Sunday, November 11, 2018
Book Review: 'Death in the Flowery Kingdom' by Steven M. Roth
‘Flower-seller girl - 1930s Shanghainese slang for a prostitute.’
Washington DC author Steven M. Roth earned a bachelor's degree in philosophy and history from Pennsylvania State University and a law degree from Duke Law School. He is retired from private law practice. Steve has published five novels to date – the Socrates Cheng mysteries: MANDARIN YELLOW, THE MOURNING WOMAN, and THE COUNTERFEIT TWIN, and the Trace Austin suspense thrillers: NO SAFE PLACE and NO PLACE TO HIDE. Now he opens a new series – The 1930s Shanghai mysteries of which DEAATH IN THE FLOWERY KINGDOM is the first novel. His presence in Washington, DC and his experience as a lawyer serve him well in sculpting tense, beautifully nuanced novels that blend international politics, the military, and of course crime!
When an author is able to strike a chord of fear with the opening lines, then the reader can be assured the designated genre of ‘suspense novel’ is correct. Steve does this with direct ease – “You’re under arrest, Auntie,” I said to the coolie woman, addressing her with the customary title we Chinese use when speaking to an elderly woman who is a stranger. This was not going to be one of my better nights. Some days — most of the time, in fact — I love being a policeman. Specifically, I love being a member of the Special Branch of the Shanghai Municipal Police Force [SMP], being an inspector detective on the SMP. Other days, at times like this evening, I’m not so sure. On nights like tonight, nights when I’m presented with the opportunity to make an arrest at the Baby Wall, the job seems to me to be bad joss — bad fortune. But I do my job nevertheless. That’s what the SMP pays me to do. I am called Sun-jin. My full name, to be accurate, is Ling Sun-jin. I am the second-oldest brother of five sons, and am older than our two sisters, who are the youngest siblings in our Ling clan of seven children. I was standing alone in a thicket of rare huanghuali trees, close by the Garden Bridge, near the place where the muddy Whangpoo River and Soochow Creek come together after flowing past the Bund and the Public Garden. From my hiding place among the trees, I was watching the Baby Wall where some parents come in the night to abandon their newborns, placing them in a pull-down drawer known as the Baby Drawer. I detested this part of my job, but enforcing the laws of Shanghai is what I do. I am, as I said, a plainclothes inspector detective with the city’s police agency whose jurisdiction oversees law enforcement in the combined British and American territory known as the International Settlement. The year 1935 is a time in our city’s history when crime in Shanghai is so unrestrained and so violent that no sane constable- patrolman ever goes out alone after dark to patrol his beat. Nevertheless, as an inspector detective, in spite of the inherent danger in our city, I prefer to work alone, without a partner to encumber me. Fortunately, I no longer patrol a beat. Most violent crimes in Shanghai are committed by the Chinese. The British and the Americans tend to commit fraud and other monetary crimes. The Japanese rarely commit any crimes, but when they do, they tend to commit non-violent crimes, and almost always do so within their own sub-territory, in the Hongkew section of the International Settlement, north of Soochow Creek, along the Whangpoo River.’And we’re off and running and that pace is sustained throughout this fine book.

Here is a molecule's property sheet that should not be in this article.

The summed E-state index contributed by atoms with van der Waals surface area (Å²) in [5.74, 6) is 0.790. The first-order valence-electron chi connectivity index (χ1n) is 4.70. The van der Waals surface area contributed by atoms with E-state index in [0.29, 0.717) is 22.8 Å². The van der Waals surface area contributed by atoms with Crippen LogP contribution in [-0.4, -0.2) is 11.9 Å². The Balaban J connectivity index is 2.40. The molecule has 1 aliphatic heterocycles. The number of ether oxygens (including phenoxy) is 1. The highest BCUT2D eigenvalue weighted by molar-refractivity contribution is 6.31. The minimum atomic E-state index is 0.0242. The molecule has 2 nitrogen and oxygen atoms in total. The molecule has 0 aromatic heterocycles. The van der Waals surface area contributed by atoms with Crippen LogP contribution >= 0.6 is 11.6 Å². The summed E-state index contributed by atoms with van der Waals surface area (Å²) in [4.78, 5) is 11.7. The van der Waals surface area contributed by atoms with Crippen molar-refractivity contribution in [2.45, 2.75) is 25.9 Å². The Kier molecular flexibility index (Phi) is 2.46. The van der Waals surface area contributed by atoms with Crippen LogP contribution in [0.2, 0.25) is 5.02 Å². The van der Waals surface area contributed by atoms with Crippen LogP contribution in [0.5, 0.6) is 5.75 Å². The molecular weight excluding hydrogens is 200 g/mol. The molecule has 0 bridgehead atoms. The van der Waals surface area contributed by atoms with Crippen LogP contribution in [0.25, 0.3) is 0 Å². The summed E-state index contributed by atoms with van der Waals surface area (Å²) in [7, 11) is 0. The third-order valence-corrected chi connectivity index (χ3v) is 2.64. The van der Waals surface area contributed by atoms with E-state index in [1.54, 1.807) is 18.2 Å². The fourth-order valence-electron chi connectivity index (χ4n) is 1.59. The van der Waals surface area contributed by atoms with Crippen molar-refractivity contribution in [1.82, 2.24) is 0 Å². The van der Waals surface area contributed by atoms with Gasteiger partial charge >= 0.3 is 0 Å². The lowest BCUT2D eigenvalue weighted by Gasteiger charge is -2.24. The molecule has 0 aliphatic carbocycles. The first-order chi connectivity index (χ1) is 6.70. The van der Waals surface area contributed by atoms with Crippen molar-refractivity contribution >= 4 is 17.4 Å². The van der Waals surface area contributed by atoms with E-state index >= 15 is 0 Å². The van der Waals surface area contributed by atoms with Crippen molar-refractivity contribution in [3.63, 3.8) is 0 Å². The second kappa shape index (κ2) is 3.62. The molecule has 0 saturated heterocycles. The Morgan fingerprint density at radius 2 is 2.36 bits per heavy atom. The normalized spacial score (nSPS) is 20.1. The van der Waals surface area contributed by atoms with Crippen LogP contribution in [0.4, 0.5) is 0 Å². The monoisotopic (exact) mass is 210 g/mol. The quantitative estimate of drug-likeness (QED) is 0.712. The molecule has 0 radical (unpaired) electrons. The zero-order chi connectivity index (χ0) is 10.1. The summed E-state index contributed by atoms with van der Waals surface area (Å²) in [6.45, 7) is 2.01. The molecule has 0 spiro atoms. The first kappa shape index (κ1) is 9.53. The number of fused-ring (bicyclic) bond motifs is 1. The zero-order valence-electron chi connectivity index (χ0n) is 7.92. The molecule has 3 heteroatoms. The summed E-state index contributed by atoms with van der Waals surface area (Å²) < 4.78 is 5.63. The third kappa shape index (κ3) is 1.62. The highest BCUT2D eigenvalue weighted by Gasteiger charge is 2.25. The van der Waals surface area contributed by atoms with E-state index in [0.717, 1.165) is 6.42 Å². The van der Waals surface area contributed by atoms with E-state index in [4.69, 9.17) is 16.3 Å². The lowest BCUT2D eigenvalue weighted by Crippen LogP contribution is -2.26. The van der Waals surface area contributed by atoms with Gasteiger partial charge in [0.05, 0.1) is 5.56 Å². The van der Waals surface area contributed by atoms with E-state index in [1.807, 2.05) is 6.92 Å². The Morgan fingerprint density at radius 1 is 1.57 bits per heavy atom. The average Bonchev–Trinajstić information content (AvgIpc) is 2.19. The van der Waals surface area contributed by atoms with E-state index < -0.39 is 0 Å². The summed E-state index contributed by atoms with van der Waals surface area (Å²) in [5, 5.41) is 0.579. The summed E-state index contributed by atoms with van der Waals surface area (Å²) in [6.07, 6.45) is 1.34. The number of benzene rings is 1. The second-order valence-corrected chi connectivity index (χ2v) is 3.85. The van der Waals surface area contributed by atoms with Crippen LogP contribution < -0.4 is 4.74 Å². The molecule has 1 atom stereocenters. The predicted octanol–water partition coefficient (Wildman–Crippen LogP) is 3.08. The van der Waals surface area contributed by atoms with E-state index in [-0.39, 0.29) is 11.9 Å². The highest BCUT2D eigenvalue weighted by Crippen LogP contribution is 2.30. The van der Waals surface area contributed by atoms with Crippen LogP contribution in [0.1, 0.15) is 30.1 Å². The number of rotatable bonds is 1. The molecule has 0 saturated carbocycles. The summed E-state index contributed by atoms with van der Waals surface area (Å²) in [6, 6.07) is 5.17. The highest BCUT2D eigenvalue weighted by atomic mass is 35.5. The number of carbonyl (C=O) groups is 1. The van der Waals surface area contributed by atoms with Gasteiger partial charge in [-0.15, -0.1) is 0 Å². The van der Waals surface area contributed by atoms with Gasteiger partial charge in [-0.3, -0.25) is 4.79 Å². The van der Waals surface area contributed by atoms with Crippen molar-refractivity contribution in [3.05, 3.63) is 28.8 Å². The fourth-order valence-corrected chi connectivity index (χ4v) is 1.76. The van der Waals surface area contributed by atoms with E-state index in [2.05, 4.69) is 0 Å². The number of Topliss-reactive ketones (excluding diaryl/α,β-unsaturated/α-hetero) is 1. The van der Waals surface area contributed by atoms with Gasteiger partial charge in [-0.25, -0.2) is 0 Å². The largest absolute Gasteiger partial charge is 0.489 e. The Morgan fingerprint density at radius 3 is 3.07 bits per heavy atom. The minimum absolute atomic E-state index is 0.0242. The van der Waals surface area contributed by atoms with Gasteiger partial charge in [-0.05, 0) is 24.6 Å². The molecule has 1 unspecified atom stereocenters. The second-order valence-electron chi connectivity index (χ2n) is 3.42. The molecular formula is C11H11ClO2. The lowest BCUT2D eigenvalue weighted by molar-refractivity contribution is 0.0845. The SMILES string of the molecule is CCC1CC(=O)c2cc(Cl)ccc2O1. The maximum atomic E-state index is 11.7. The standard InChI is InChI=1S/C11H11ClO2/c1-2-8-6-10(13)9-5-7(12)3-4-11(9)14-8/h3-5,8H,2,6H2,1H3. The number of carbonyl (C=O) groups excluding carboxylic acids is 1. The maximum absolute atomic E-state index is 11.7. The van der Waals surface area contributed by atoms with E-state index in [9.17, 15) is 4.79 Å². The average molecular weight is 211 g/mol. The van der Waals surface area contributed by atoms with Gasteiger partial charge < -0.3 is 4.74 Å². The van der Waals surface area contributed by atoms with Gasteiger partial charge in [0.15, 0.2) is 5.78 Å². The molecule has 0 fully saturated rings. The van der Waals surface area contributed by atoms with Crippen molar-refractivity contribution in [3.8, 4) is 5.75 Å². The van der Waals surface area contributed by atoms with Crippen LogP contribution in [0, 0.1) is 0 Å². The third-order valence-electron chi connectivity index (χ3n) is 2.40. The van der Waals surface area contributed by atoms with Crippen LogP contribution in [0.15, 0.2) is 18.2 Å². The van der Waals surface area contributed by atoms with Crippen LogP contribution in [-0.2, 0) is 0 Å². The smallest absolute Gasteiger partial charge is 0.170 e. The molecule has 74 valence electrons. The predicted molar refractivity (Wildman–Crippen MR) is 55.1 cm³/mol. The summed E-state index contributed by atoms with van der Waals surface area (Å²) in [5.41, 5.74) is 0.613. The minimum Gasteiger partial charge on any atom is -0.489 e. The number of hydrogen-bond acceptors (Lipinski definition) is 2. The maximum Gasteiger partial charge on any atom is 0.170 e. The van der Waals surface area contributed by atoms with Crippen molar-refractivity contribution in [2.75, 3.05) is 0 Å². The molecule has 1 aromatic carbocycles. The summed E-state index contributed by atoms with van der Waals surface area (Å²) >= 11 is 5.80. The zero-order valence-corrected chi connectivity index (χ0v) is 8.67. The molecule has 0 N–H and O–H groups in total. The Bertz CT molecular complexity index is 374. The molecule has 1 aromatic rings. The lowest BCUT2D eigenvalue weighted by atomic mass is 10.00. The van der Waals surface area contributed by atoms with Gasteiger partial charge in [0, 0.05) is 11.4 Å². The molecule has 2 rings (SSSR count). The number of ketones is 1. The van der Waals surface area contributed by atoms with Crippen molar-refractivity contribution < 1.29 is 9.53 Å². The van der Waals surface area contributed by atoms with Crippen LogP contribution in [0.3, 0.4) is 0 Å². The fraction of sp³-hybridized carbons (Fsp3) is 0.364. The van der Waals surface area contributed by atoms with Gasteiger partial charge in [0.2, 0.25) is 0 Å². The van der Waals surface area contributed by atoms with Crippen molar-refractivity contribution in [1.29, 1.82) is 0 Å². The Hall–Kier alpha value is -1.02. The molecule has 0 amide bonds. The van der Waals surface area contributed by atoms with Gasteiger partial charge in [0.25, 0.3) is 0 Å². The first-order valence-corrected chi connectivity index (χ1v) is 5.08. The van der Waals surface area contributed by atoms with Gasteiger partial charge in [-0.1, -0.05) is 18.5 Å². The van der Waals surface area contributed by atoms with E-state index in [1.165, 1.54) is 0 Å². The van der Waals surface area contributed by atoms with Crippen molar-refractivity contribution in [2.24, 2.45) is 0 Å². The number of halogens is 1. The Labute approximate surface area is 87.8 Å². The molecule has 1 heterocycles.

Steve offers a synopsis that outlines the area the novel covers – ‘SHANGHAI, 1935. The Most Alluring and Most Dangerous City in the World Someone is murdering flower-seller girls in Shanghai’s Flowery Kingdom. And it is police Inspector-Detective Sun-jin’s job — his obsession, in fact — to track down the killer and to arrest him, all at great peril to himself and to the people he loves. Sun-jin, as he investigates the murders and deals with his complicated personal life, takes us though the contrasting worlds of East and West in Shanghai — down the city’s dark alleys and streets, through its gritty, crime-infested, triad-controlled underworld, but also into the plush private clubs of its British expatriates and bureaucrats, into the world of popular nightclubs, jazz bands, taxi dancers, and gambling dens, where money and greed thrive, human life means little, and cultures and politics often collide. Through Sun-jin’s eyes, as he investigates the murders, we see the best and the worst of this pleasure-mad, rapacious, corrupt, strife-ridden, licentious, highly cultured, enticing, and most decadent city in the world, in 1935.
Reading this first installment of the 1930 Shanghai mysteries develops a need to read the entire series – and that is a solid sign that Steven M. Roth is a novelist of significance.
Editor's note: This review has been published with the permission of Grady Harp. Like what you read? Subscribe to the SFRB's free daily email notice so you can be up-to-date on our latest articles. Scroll up this page to the sign-up field on your right.